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Colonial India in Children’s Literatureis the first book-length study to explore the intersections of children’s literature and defining historical moments in colonial India. Engaging with important theoretical and critical literature that deals with colonialism, hegemony, and marginalization in children's literature, Goswami proposes that British, Anglo-Indian, and Bengali children’s literature respond to five key historical events: the missionary debates preceding the Charter Act of 1813, the defeat of Tipu Sultan, the Mutiny of 1857, the birth of Indian nationalism, and the Swadeshi movement resulting from the Partition of Bengal in 1905. Through a study of works by Mary Sherwood (1775-1851), Barbara Hofland (1770-1844), Sara Jeanette Duncan (1861-1922), Rudyard Kipling (1865-1936), Upendrakishore Ray (1863-1915), and Sukumar Ray (1887-1923), Goswami examines how children’s literature negotiates and represents these momentous historical forces that unsettled Britain’s imperial ambitions in India. Goswami argues that nineteenth-century British and Anglo-Indian children’s texts reflect two distinct moods in Britain’s colonial enterprise in India. Sherwood and Hofland (writing before 1857) use the tropes of conversion and captivity as a means of awakening children to the dangers of India, whereas Duncan and Kipling shift the emphasis to martial prowess, adaptability, and empirical knowledge as defining qualities in British and Anglo-Indian children. Furthermore, Goswami’s analysis of early nineteenth-century children’s texts written by women authors redresses the preoccupation with male authors and boys’ adventure stories that have largely informed discussions of juvenility in the context of colonial India. This groundbreaking book also seeks to open up the canon by examining early twentieth-century Bengali children’s texts that not only draw literary inspiration from nineteenth-century British children’s literature, but whose themes are equally shaped by empire.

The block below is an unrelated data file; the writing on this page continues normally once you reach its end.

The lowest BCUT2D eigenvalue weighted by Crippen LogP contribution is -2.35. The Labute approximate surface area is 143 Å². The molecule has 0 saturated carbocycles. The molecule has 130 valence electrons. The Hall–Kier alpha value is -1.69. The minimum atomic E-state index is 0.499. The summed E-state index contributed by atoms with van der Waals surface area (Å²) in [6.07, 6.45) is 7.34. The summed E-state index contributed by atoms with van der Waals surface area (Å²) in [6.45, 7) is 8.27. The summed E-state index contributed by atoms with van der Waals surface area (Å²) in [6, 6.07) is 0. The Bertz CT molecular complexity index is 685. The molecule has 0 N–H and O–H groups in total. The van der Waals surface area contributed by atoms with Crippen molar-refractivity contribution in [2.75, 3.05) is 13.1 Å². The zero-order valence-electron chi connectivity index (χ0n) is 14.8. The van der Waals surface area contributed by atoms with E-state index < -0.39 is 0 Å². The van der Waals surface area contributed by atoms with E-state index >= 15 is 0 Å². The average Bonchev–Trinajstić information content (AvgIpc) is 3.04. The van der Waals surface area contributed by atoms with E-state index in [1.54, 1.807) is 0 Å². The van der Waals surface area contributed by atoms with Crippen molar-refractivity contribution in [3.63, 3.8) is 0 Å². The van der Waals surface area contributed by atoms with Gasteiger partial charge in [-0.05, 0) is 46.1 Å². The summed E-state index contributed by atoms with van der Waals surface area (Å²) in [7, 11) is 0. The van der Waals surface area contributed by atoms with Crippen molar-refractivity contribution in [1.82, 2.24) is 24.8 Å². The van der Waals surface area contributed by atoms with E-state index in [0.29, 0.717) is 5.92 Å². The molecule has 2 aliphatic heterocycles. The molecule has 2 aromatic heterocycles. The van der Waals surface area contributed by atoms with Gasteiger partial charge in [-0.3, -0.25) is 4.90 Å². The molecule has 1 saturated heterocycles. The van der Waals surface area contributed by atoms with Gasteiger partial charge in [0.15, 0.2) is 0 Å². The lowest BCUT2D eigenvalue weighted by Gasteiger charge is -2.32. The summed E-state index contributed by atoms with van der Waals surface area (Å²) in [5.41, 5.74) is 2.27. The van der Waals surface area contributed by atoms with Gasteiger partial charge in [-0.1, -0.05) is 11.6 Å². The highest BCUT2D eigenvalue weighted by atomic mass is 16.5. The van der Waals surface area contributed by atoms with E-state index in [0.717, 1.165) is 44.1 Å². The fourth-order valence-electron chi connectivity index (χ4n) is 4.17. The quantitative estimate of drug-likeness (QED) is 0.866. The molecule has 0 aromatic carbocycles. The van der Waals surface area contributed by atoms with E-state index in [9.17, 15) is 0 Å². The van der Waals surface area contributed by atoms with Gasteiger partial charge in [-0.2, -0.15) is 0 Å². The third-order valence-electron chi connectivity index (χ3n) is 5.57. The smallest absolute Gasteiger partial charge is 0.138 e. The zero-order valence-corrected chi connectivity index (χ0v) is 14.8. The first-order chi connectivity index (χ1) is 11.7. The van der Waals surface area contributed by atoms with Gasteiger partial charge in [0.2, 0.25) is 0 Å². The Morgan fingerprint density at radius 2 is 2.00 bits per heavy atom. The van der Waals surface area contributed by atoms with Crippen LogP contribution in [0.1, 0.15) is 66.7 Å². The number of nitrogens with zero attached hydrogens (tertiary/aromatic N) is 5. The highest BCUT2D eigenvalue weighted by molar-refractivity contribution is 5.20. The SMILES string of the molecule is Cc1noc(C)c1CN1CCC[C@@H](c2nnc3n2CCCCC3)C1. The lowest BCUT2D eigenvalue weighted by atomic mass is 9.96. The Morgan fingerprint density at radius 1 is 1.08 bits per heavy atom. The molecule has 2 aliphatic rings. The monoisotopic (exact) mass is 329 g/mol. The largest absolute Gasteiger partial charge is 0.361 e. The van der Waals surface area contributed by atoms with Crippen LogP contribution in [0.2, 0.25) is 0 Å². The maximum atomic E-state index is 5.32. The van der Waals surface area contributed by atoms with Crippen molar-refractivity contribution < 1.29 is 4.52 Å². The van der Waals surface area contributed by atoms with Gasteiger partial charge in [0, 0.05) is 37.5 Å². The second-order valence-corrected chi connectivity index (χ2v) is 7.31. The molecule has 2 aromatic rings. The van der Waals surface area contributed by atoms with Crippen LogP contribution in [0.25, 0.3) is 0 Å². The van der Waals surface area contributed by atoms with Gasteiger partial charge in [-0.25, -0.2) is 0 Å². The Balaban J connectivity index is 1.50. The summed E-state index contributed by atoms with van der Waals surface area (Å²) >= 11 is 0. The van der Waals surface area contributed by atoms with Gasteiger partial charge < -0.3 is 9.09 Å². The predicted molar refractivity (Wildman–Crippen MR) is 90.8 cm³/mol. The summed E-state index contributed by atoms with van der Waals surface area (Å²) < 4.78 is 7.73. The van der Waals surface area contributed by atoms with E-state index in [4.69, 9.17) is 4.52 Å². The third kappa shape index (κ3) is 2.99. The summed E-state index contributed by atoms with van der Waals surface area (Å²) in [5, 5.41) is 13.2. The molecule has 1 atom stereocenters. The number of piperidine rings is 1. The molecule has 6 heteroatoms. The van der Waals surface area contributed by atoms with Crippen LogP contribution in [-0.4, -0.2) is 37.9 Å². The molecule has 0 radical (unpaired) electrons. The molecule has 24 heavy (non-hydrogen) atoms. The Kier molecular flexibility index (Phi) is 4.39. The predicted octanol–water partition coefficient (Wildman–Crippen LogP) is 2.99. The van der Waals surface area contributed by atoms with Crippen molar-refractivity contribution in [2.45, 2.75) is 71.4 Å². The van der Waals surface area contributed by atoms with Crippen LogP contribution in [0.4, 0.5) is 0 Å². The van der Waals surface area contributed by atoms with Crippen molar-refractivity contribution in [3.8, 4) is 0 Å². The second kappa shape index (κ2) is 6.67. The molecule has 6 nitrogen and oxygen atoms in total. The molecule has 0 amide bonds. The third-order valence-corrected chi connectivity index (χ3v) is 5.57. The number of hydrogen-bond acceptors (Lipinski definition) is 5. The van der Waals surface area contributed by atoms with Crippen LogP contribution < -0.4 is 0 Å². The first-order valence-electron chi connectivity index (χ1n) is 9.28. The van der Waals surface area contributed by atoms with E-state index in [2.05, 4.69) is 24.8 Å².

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Indian Summer

The Secret History of the End of an Empire

Author: Alex Von Tunzelmann

Publisher: Henry Holt and Company

ISBN: 1466818638

Category: History

Page: 416

View: 2254

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An extraordinary story of romance, history, and divided loyalties -- set against the backdrop of one of the most dramatic events of the twentieth century The stroke of midnight on August 15, 1947, liberated 400 million people from the British Empire. With the loss of India, its greatest colony, Britain ceased to be a superpower, and its king ceased to sign himself Rex Imperator. This defining moment of world history had been brought about by a handful of people. Among them were Jawaharlal Nehru, the fiery Indian prime minister; Mohammed Ali Jinnah, the leader of the new Islamic Republic of Pakistan; Mohandas Gandhi, the mystical figure who enthralled a nation; and Louis and Edwina Mountbatten, the glamorous but unlikely couple who had been dispatched to get Britain out of India. Within hours of the midnight chimes, their dreams of freedom and democracy would turn to chaos, bloodshed, and war. Behind the scenes, a secret personal drama was also unfolding, as Edwina Mountbatten and Jawaharlal Nehru began a passionate love affair. Their romance developed alongside Cold War conspiracies, the beginning of a terrible conflict in Kashmir, and an epic sweep of events that saw one million people killed and ten million dispossessed. Steeped in the private papers and reflections of the participants, Alex von Tunzelmann's Indian Summer reveals, in vivid, exhilarating detail, how the actions of a few extraordinary people changed the lives of millions and determined the fate of nations.